Jesus began His earthly ministry by teaching about the imminence of the kingdom. That being the case, many would probably ask, what happened to that promised kingdom. Why is it not more in evidence?
In response to these questions, I have heard a couple of proposed answers. One line of thought says that the Jewish rejection of Jesus caused God to postpone the kingdom coming and insert the church age as an interim measure to bridge the period of history between the cross and the return of Christ, when the kingdom will then be established on earth as originally proclaimed. A second explanation says that the church is the kingdom on earth but only in a limited sense, because the full kingdom blessings await the return of Christ in our future when the kingdom will reach its consummation in heaven. Either of these two responses implies that the promise of the kingdom is yet unfulfilled in the ultimate sense.
With the emphasis on the coming of the kingdom that we read about throughout the teachings of Jesus, a yet unfulfilled kingdom is troubling to say the least. A delayed or incomplete kingdom promise implies that despite the death, burial, and resurrection, that Jesus did not complete His mission. Sin and death have not been dealt with totally because a future event is yet required. The fact that the final step in eliminating these two banes to human existence involves a cataclysmic destruction only increase the uneasiness associated with a kingdom which remains so unrealized so many long years after its announcement. Could God's plan really be overthrown by recalcitrant men? Could the final solution to man's malfeasance really be his destruction, even after Christ died for the ungodly. Is death to be conquered by assigning most men to a second death? None of these questions have ready answers within traditional Christian theology.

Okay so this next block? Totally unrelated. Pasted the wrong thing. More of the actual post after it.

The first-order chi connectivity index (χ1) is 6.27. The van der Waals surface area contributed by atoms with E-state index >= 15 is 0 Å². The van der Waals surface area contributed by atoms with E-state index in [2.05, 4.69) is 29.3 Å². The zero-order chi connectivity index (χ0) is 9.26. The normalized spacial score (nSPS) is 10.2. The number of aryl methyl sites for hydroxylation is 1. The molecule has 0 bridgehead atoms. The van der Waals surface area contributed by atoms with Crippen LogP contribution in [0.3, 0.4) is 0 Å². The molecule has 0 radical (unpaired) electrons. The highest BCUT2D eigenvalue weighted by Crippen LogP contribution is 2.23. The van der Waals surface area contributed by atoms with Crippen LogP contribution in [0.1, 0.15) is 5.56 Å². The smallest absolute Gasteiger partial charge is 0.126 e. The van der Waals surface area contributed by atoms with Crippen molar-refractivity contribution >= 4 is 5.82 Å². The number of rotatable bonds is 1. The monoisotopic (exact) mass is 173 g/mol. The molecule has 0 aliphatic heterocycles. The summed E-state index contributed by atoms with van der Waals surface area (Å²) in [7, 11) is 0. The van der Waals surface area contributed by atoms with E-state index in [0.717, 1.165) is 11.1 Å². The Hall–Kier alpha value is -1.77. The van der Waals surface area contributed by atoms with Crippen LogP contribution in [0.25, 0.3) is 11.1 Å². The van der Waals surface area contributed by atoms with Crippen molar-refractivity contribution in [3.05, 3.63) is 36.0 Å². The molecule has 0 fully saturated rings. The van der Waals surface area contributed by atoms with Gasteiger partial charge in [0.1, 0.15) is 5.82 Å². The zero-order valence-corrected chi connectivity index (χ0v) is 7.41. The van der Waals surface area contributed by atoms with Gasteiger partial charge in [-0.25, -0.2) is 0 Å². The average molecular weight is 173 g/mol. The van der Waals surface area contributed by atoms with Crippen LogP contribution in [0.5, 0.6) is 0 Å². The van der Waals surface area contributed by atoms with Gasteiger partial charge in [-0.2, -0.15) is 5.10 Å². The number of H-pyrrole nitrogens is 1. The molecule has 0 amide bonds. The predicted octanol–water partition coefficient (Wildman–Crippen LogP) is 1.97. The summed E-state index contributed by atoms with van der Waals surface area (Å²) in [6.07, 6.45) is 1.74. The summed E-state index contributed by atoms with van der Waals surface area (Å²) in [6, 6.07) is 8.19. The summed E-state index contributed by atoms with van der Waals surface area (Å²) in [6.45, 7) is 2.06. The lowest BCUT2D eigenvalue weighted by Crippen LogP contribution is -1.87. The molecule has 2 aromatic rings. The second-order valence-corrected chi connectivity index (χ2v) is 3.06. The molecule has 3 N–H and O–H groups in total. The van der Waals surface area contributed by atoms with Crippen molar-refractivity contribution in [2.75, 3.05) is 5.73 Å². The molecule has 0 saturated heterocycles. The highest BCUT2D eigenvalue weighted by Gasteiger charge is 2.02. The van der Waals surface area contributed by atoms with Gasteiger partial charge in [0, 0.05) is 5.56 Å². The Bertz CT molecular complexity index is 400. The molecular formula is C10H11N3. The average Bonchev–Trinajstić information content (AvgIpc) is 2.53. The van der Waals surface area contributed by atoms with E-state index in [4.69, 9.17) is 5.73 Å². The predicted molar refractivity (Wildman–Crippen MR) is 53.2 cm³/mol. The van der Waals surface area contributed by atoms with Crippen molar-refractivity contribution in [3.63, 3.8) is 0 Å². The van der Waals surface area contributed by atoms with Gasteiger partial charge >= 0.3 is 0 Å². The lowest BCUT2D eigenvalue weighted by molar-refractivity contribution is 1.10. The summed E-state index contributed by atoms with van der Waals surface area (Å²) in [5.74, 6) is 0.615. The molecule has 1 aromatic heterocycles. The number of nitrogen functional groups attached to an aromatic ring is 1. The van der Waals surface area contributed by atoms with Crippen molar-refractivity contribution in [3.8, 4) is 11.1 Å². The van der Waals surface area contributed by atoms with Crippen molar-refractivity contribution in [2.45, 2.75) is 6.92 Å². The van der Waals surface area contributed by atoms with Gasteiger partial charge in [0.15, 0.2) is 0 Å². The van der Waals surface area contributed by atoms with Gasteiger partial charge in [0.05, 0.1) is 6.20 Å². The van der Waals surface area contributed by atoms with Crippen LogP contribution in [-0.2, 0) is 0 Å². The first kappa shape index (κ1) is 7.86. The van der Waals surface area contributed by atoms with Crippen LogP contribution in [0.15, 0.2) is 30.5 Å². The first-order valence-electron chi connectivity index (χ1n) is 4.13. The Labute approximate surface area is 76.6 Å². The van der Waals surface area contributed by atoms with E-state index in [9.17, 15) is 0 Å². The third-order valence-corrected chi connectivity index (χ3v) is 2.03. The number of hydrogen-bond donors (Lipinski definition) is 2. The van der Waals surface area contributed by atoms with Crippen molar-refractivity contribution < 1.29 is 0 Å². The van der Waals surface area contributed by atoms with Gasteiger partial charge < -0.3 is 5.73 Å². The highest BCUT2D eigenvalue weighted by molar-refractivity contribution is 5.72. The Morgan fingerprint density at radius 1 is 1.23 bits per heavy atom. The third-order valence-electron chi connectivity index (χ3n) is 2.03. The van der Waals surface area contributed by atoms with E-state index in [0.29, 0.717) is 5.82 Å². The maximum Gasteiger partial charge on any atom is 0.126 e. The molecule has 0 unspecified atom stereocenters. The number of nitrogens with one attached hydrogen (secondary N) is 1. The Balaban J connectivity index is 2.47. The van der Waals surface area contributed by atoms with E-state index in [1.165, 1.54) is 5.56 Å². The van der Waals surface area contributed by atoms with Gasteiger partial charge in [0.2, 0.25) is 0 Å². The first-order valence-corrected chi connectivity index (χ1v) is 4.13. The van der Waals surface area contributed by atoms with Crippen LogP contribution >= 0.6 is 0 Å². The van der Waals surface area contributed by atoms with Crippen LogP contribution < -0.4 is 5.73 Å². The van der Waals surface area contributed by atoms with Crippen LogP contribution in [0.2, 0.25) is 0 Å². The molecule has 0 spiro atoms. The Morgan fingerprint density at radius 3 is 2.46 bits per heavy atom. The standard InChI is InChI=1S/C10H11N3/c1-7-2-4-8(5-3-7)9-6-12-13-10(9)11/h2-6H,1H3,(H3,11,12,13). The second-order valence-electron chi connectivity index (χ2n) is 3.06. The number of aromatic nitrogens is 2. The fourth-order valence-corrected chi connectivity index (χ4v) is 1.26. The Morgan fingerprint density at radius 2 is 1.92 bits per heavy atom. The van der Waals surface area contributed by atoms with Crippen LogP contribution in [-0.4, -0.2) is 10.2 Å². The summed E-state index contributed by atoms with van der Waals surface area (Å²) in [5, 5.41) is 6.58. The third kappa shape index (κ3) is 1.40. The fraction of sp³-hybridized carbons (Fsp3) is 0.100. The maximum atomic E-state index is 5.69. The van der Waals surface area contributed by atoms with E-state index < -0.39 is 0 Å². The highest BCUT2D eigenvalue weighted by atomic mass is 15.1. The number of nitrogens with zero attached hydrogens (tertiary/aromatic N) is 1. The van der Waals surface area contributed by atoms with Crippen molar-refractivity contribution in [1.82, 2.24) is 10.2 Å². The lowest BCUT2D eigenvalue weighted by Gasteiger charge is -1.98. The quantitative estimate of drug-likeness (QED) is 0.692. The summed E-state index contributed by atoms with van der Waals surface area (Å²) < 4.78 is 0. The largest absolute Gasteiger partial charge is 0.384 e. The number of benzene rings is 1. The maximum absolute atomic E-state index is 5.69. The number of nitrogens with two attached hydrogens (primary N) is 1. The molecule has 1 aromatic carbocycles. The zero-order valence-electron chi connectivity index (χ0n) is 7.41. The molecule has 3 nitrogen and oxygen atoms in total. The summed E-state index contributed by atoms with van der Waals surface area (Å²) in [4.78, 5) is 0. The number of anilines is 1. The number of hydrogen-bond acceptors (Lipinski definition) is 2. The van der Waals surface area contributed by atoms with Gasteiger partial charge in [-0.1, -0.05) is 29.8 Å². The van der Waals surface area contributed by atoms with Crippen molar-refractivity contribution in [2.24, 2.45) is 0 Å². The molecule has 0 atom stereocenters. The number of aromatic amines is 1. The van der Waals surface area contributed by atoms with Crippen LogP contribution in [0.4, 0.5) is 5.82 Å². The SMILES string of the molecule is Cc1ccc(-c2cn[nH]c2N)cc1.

No doubt some will note that Jesus said that the kingdom is within us. That being the case, maybe we don't realize the kingdom's existence and associated blessings because we seek it outside of ourselves, in the various churches with their numerous dogmas and rituals. Looking in the wrong direction could conceivably cause us collectively to miss something that already exists but not in the fashion we have been taught.
Of course, this explanation still fails to address the apparent lack of full kingdom blessings for all mankind. No matter how one tries to go, the question of unrealized transformation remains to challenge our understanding of the promised kingdom.